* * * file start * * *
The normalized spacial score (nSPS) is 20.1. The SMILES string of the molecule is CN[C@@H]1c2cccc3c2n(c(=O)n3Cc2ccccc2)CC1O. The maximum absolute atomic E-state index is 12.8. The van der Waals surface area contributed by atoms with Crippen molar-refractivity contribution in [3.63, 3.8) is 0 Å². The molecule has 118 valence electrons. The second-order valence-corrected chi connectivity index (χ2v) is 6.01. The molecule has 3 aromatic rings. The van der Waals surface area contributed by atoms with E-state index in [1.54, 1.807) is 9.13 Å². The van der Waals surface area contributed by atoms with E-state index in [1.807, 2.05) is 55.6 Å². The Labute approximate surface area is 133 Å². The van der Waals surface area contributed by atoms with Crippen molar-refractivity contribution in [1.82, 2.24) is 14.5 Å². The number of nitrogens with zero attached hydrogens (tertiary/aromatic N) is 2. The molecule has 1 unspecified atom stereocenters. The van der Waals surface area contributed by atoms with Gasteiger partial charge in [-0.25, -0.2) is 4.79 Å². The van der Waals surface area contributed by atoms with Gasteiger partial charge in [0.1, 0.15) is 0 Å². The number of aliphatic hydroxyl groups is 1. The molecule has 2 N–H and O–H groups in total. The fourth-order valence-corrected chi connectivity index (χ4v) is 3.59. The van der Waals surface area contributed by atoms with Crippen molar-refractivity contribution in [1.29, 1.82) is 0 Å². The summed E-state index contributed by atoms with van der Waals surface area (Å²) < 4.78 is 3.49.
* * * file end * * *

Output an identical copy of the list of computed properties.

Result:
The normalized spacial score (nSPS) is 20.1. The SMILES string of the molecule is CN[C@@H]1c2cccc3c2n(c(=O)n3Cc2ccccc2)CC1O. The maximum absolute atomic E-state index is 12.8. The van der Waals surface area contributed by atoms with Crippen molar-refractivity contribution in [3.63, 3.8) is 0 Å². The molecule has 118 valence electrons. The second-order valence-corrected chi connectivity index (χ2v) is 6.01. The molecule has 3 aromatic rings. The van der Waals surface area contributed by atoms with E-state index in [1.54, 1.807) is 9.13 Å². The van der Waals surface area contributed by atoms with E-state index in [1.807, 2.05) is 55.6 Å². The Labute approximate surface area is 133 Å². The van der Waals surface area contributed by atoms with Crippen molar-refractivity contribution in [1.82, 2.24) is 14.5 Å². The number of nitrogens with zero attached hydrogens (tertiary/aromatic N) is 2. The molecule has 1 unspecified atom stereocenters. The van der Waals surface area contributed by atoms with Gasteiger partial charge in [-0.25, -0.2) is 4.79 Å². The van der Waals surface area contributed by atoms with Gasteiger partial charge in [0.1, 0.15) is 0 Å². The number of aliphatic hydroxyl groups is 1. The molecule has 2 N–H and O–H groups in total. The fourth-order valence-corrected chi connectivity index (χ4v) is 3.59. The van der Waals surface area contributed by atoms with Crippen molar-refractivity contribution in [1.29, 1.82) is 0 Å². The summed E-state index contributed by atoms with van der Waals surface area (Å²) < 4.78 is 3.49.